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Occurrence of potentially pathogenic bacteria on the hands of hospital patients before and after the introduction of patient hand disinfection

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The leading cause of nosocomial infections and spread of multiresistant bacteria is considered to be the failure of healthcare workers to perform appropriate hand hygiene. The role of the hands of hospital patients in the spread of infection has received little attention. The aim of the present study was to investigate the occurrence of potentially pathogenic bacteria on the patients' hands. Quantitative cultures were repeatedly taken from the fingertips of patients at a rehabilitation clinic before and after an intervention in which patient hand disinfection was introduced and promoted. Before the intervention, the occurrence on the hands of Escherichia coli, Klebsiella spp., enterococci, Staphylococcus aureus and yeast was a common finding. The colony counts of S. aureus were often higher than the counts of other organisms. After the intervention, the level of hand contamination was lower. The difference was statistically significant (p < 0.05) concerning Enterobacteriaceae, both when the patients were resting and at lunch time, for enterococci and total bacterial counts at lunch time, and for yeast when they were resting. Concerning S. aureus, the difference was not statistically significant, neither while resting nor at lunch time. The role of the patients in the spread of pathogenic bacteria merits more discussion.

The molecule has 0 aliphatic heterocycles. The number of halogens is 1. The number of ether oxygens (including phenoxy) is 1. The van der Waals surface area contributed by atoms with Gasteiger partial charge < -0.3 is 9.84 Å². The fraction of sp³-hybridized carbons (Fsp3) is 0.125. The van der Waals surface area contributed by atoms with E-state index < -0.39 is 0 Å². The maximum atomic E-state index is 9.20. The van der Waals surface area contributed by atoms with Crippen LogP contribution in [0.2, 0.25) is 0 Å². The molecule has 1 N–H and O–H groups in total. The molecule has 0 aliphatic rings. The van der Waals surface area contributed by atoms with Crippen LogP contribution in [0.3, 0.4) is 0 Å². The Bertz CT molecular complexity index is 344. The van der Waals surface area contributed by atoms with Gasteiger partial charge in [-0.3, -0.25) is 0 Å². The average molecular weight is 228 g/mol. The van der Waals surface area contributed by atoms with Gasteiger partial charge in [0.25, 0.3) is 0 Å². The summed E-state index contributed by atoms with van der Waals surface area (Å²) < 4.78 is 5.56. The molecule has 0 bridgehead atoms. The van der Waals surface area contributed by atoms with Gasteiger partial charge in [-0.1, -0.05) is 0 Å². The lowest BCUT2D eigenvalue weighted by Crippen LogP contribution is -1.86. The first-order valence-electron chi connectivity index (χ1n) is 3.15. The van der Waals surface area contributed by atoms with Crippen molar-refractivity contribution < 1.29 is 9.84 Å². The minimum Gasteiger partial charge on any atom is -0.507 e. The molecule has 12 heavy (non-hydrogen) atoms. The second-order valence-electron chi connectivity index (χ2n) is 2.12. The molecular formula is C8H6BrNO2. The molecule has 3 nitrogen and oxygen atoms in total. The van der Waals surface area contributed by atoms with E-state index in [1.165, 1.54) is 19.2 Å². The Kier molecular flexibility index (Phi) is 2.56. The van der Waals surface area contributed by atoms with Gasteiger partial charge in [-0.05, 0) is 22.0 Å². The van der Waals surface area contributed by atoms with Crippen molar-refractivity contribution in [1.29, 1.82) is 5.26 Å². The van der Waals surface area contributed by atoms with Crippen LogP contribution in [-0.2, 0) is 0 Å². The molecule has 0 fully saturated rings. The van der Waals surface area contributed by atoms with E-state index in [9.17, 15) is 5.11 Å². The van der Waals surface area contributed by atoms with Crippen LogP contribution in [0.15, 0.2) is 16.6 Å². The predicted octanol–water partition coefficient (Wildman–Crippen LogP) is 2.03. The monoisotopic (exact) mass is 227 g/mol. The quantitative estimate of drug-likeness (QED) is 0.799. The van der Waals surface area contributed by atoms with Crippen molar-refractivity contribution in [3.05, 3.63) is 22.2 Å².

Document Type: Research Article


Publication date: 2012-10-01

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